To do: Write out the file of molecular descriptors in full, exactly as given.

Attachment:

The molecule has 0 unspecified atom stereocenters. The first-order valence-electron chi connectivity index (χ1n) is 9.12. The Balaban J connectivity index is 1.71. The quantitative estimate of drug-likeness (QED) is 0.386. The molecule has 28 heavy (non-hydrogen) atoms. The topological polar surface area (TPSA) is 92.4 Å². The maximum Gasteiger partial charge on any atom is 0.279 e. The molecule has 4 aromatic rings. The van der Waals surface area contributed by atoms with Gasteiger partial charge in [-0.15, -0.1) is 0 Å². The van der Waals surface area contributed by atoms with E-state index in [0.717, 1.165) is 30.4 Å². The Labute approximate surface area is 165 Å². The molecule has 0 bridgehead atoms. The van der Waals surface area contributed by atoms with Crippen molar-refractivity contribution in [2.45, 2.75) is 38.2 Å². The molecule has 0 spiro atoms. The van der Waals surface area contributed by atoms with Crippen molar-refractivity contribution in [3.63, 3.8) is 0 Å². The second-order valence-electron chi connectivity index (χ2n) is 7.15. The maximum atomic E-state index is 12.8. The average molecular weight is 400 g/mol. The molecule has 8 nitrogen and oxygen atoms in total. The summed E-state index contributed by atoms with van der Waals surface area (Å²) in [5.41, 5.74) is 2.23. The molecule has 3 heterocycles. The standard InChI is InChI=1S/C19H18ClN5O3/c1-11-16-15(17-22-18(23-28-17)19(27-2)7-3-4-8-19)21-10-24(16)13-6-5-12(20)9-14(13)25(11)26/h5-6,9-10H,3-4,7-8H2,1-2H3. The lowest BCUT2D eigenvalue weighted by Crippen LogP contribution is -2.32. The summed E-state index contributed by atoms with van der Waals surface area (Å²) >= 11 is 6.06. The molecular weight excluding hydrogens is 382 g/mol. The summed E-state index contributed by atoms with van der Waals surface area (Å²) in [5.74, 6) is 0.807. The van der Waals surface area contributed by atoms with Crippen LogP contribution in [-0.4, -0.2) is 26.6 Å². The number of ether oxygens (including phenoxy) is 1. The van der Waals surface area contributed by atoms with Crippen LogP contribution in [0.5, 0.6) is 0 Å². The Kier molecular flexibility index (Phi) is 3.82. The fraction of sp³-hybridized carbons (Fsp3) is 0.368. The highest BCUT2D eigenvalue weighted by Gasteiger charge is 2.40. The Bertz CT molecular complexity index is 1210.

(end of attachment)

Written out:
The molecule has 0 unspecified atom stereocenters. The first-order valence-electron chi connectivity index (χ1n) is 9.12. The Balaban J connectivity index is 1.71. The quantitative estimate of drug-likeness (QED) is 0.386. The molecule has 28 heavy (non-hydrogen) atoms. The topological polar surface area (TPSA) is 92.4 Å². The maximum Gasteiger partial charge on any atom is 0.279 e. The molecule has 4 aromatic rings. The van der Waals surface area contributed by atoms with Gasteiger partial charge in [-0.15, -0.1) is 0 Å². The van der Waals surface area contributed by atoms with E-state index in [0.717, 1.165) is 30.4 Å². The Labute approximate surface area is 165 Å². The molecule has 0 bridgehead atoms. The van der Waals surface area contributed by atoms with Crippen molar-refractivity contribution in [2.45, 2.75) is 38.2 Å². The molecule has 0 spiro atoms. The van der Waals surface area contributed by atoms with Crippen molar-refractivity contribution in [3.63, 3.8) is 0 Å². The second-order valence-electron chi connectivity index (χ2n) is 7.15. The maximum atomic E-state index is 12.8. The average molecular weight is 400 g/mol. The molecule has 8 nitrogen and oxygen atoms in total. The summed E-state index contributed by atoms with van der Waals surface area (Å²) in [5.41, 5.74) is 2.23. The molecule has 3 heterocycles. The standard InChI is InChI=1S/C19H18ClN5O3/c1-11-16-15(17-22-18(23-28-17)19(27-2)7-3-4-8-19)21-10-24(16)13-6-5-12(20)9-14(13)25(11)26/h5-6,9-10H,3-4,7-8H2,1-2H3. The lowest BCUT2D eigenvalue weighted by Crippen LogP contribution is -2.32. The summed E-state index contributed by atoms with van der Waals surface area (Å²) >= 11 is 6.06. The molecular weight excluding hydrogens is 382 g/mol. The summed E-state index contributed by atoms with van der Waals surface area (Å²) in [5.74, 6) is 0.807. The van der Waals surface area contributed by atoms with Crippen LogP contribution in [-0.4, -0.2) is 26.6 Å². The number of ether oxygens (including phenoxy) is 1. The van der Waals surface area contributed by atoms with Crippen LogP contribution in [0.5, 0.6) is 0 Å². The Kier molecular flexibility index (Phi) is 3.82. The fraction of sp³-hybridized carbons (Fsp3) is 0.368. The highest BCUT2D eigenvalue weighted by Gasteiger charge is 2.40. The Bertz CT molecular complexity index is 1210.